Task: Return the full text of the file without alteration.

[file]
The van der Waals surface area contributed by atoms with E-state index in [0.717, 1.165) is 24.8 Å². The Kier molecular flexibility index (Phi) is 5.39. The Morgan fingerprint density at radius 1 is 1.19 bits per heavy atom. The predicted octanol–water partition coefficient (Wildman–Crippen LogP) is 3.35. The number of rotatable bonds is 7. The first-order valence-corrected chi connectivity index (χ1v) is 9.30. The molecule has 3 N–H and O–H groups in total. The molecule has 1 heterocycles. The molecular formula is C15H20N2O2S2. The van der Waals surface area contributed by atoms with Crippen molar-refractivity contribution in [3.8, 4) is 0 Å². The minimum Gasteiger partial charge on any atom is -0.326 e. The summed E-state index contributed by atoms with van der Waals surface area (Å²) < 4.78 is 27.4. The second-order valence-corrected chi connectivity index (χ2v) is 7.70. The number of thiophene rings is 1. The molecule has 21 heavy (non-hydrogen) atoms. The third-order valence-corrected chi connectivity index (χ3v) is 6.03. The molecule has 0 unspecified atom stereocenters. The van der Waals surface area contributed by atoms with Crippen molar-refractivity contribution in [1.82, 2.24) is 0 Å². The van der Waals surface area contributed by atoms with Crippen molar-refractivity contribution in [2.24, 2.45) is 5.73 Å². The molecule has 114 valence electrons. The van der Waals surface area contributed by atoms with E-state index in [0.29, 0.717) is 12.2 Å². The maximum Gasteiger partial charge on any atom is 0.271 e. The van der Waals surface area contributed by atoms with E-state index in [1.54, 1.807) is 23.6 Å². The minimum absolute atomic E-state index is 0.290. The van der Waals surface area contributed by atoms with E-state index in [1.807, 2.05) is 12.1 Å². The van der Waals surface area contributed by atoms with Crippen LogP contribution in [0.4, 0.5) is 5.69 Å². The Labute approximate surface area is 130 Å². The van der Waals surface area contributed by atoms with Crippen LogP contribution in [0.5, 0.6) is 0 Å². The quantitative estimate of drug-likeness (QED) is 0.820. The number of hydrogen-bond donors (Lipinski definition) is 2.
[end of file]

The van der Waals surface area contributed by atoms with E-state index in [0.717, 1.165) is 24.8 Å². The Kier molecular flexibility index (Phi) is 5.39. The Morgan fingerprint density at radius 1 is 1.19 bits per heavy atom. The predicted octanol–water partition coefficient (Wildman–Crippen LogP) is 3.35. The number of rotatable bonds is 7. The first-order valence-corrected chi connectivity index (χ1v) is 9.30. The molecule has 3 N–H and O–H groups in total. The molecule has 1 heterocycles. The molecular formula is C15H20N2O2S2. The van der Waals surface area contributed by atoms with Crippen molar-refractivity contribution in [3.8, 4) is 0 Å². The minimum Gasteiger partial charge on any atom is -0.326 e. The summed E-state index contributed by atoms with van der Waals surface area (Å²) < 4.78 is 27.4. The second-order valence-corrected chi connectivity index (χ2v) is 7.70. The number of thiophene rings is 1. The molecule has 21 heavy (non-hydrogen) atoms. The third-order valence-corrected chi connectivity index (χ3v) is 6.03. The molecule has 0 unspecified atom stereocenters. The van der Waals surface area contributed by atoms with Crippen molar-refractivity contribution in [1.82, 2.24) is 0 Å². The van der Waals surface area contributed by atoms with Crippen molar-refractivity contribution in [2.24, 2.45) is 5.73 Å². The molecule has 114 valence electrons. The van der Waals surface area contributed by atoms with E-state index in [0.29, 0.717) is 12.2 Å². The maximum Gasteiger partial charge on any atom is 0.271 e. The van der Waals surface area contributed by atoms with E-state index in [1.54, 1.807) is 23.6 Å². The minimum absolute atomic E-state index is 0.290. The van der Waals surface area contributed by atoms with E-state index in [1.807, 2.05) is 12.1 Å². The van der Waals surface area contributed by atoms with Crippen LogP contribution in [0.4, 0.5) is 5.69 Å². The Labute approximate surface area is 130 Å². The van der Waals surface area contributed by atoms with Crippen LogP contribution in [0.5, 0.6) is 0 Å². The quantitative estimate of drug-likeness (QED) is 0.820. The number of hydrogen-bond donors (Lipinski definition) is 2.